Cultures & Traditions

Greek Mystery Cults

From the sixth century B.C.E. onward, many people in ancient societies became initiates (mystai) of cults that seemed to have promised immortality to their worshipers. The most prominent of these was the cult of the wine god Dionysos, who was always considered different from the major Greek deities. Dionysos was a god of intoxication and ecstasy. He was supposed to possess his initiates and translate them out of the human sphere into another state of existence. He represented the irrational in human life. Dionysos also promised his initiates some kind of life after death, unlike the traditional Greek view of bloodless shades.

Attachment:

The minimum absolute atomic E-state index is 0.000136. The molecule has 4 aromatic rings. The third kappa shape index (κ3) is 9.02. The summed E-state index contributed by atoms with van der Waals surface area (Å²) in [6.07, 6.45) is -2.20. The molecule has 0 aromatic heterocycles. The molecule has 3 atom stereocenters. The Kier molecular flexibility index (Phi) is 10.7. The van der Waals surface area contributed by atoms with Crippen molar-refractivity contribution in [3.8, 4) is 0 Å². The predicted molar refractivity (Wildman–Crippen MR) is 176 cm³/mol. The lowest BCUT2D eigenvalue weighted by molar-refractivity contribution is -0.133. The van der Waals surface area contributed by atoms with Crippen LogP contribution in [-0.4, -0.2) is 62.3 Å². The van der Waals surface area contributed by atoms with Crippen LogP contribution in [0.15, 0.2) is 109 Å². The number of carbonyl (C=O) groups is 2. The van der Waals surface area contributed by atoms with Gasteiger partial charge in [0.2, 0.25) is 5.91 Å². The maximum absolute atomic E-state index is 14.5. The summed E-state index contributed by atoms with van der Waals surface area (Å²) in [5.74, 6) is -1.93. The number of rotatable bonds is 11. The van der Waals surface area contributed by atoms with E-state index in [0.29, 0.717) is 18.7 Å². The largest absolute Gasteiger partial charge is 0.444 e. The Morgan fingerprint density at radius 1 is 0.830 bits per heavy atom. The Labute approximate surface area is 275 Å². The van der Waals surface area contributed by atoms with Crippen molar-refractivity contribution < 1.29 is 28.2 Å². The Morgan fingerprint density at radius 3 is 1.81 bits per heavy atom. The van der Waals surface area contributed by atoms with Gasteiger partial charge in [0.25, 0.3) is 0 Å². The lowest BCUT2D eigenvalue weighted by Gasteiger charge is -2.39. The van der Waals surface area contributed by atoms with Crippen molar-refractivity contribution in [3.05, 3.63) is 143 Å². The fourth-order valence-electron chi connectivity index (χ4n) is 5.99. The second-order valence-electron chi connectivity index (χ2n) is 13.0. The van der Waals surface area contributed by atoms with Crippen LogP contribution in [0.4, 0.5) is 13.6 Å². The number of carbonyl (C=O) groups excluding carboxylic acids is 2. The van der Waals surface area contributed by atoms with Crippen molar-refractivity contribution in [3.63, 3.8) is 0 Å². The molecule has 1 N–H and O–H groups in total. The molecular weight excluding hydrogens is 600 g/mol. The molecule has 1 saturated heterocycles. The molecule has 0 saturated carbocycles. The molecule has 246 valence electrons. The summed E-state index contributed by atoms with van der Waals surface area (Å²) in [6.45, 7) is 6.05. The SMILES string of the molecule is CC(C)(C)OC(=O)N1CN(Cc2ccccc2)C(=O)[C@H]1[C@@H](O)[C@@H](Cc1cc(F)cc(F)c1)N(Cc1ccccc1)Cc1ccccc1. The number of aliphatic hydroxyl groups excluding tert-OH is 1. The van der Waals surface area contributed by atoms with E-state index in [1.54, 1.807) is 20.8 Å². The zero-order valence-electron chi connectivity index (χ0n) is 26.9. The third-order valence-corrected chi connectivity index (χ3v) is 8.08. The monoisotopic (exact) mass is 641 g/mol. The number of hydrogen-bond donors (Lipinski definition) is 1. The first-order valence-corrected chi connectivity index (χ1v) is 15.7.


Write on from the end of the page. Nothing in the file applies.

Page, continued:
Other mystery cults grew up around the sage Pythagoras; the mythic poet Orpheus; the goddess of crops, Demeter; and her daughter Persephone, queen of the afterworld. All these cults of immortality envisioned human life as being like the seasons in nature - constantly being born, dying, and being reborn in the springtime.

Excerpt from

DMA unpublished material, Label text.

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